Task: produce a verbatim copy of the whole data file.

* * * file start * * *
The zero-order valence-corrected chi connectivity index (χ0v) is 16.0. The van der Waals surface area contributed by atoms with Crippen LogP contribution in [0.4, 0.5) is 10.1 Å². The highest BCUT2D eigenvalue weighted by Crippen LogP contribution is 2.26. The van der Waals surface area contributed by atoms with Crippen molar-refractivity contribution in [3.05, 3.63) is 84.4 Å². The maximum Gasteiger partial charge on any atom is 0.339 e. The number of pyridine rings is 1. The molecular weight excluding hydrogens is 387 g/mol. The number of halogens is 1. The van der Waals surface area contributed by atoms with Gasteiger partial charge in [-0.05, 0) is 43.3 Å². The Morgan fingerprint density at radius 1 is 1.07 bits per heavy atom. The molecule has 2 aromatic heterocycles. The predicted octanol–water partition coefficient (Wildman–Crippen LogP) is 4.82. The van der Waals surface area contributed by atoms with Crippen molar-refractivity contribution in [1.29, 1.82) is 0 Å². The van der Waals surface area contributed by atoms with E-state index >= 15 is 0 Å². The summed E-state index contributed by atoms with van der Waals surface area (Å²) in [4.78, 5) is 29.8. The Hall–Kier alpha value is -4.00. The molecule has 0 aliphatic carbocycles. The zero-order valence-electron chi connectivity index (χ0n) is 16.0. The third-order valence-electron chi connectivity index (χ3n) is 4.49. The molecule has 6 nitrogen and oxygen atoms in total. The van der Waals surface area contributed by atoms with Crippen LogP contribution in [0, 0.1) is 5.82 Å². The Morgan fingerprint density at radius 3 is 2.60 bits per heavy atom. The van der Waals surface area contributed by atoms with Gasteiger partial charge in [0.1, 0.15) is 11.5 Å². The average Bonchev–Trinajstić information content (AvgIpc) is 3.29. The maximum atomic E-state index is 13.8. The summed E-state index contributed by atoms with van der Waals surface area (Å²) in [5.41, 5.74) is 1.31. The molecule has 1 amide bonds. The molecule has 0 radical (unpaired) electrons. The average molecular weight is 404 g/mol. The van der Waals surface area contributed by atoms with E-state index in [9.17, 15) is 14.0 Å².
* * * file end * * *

The zero-order valence-corrected chi connectivity index (χ0v) is 16.0. The van der Waals surface area contributed by atoms with Crippen LogP contribution in [0.4, 0.5) is 10.1 Å². The highest BCUT2D eigenvalue weighted by Crippen LogP contribution is 2.26. The van der Waals surface area contributed by atoms with Crippen molar-refractivity contribution in [3.05, 3.63) is 84.4 Å². The maximum Gasteiger partial charge on any atom is 0.339 e. The number of pyridine rings is 1. The molecular weight excluding hydrogens is 387 g/mol. The number of halogens is 1. The van der Waals surface area contributed by atoms with Gasteiger partial charge in [-0.05, 0) is 43.3 Å². The Morgan fingerprint density at radius 1 is 1.07 bits per heavy atom. The molecule has 2 aromatic heterocycles. The predicted octanol–water partition coefficient (Wildman–Crippen LogP) is 4.82. The van der Waals surface area contributed by atoms with Crippen molar-refractivity contribution in [1.29, 1.82) is 0 Å². The van der Waals surface area contributed by atoms with E-state index >= 15 is 0 Å². The summed E-state index contributed by atoms with van der Waals surface area (Å²) in [4.78, 5) is 29.8. The Hall–Kier alpha value is -4.00. The molecule has 0 aliphatic carbocycles. The zero-order valence-electron chi connectivity index (χ0n) is 16.0. The third-order valence-electron chi connectivity index (χ3n) is 4.49. The molecule has 6 nitrogen and oxygen atoms in total. The van der Waals surface area contributed by atoms with Crippen LogP contribution in [0, 0.1) is 5.82 Å². The Morgan fingerprint density at radius 3 is 2.60 bits per heavy atom. The van der Waals surface area contributed by atoms with Gasteiger partial charge in [0.1, 0.15) is 11.5 Å². The average Bonchev–Trinajstić information content (AvgIpc) is 3.29. The maximum atomic E-state index is 13.8. The summed E-state index contributed by atoms with van der Waals surface area (Å²) in [5.41, 5.74) is 1.31. The molecule has 1 amide bonds. The molecule has 0 radical (unpaired) electrons. The average molecular weight is 404 g/mol. The van der Waals surface area contributed by atoms with E-state index in [9.17, 15) is 14.0 Å².